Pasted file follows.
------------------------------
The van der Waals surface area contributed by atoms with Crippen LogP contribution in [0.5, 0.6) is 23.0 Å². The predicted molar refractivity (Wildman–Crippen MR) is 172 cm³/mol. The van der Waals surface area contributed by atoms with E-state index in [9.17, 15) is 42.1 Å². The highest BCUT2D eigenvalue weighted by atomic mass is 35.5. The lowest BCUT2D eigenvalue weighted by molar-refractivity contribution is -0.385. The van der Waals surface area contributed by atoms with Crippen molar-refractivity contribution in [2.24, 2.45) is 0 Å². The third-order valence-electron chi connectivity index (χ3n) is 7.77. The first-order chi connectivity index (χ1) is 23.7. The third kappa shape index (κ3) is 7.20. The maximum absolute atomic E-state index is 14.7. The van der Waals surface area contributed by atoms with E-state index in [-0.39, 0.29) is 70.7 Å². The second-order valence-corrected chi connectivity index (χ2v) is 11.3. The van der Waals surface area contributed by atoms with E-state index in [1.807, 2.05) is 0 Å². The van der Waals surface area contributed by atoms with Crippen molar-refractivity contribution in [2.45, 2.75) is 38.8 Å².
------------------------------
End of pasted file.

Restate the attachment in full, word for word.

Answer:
The van der Waals surface area contributed by atoms with Crippen LogP contribution in [0.5, 0.6) is 23.0 Å². The predicted molar refractivity (Wildman–Crippen MR) is 172 cm³/mol. The van der Waals surface area contributed by atoms with E-state index in [9.17, 15) is 42.1 Å². The highest BCUT2D eigenvalue weighted by atomic mass is 35.5. The lowest BCUT2D eigenvalue weighted by molar-refractivity contribution is -0.385. The van der Waals surface area contributed by atoms with Crippen molar-refractivity contribution in [2.24, 2.45) is 0 Å². The third-order valence-electron chi connectivity index (χ3n) is 7.77. The first-order chi connectivity index (χ1) is 23.7. The third kappa shape index (κ3) is 7.20. The maximum absolute atomic E-state index is 14.7. The van der Waals surface area contributed by atoms with E-state index in [-0.39, 0.29) is 70.7 Å². The second-order valence-corrected chi connectivity index (χ2v) is 11.3. The van der Waals surface area contributed by atoms with E-state index in [1.807, 2.05) is 0 Å². The van der Waals surface area contributed by atoms with Crippen molar-refractivity contribution in [2.45, 2.75) is 38.8 Å².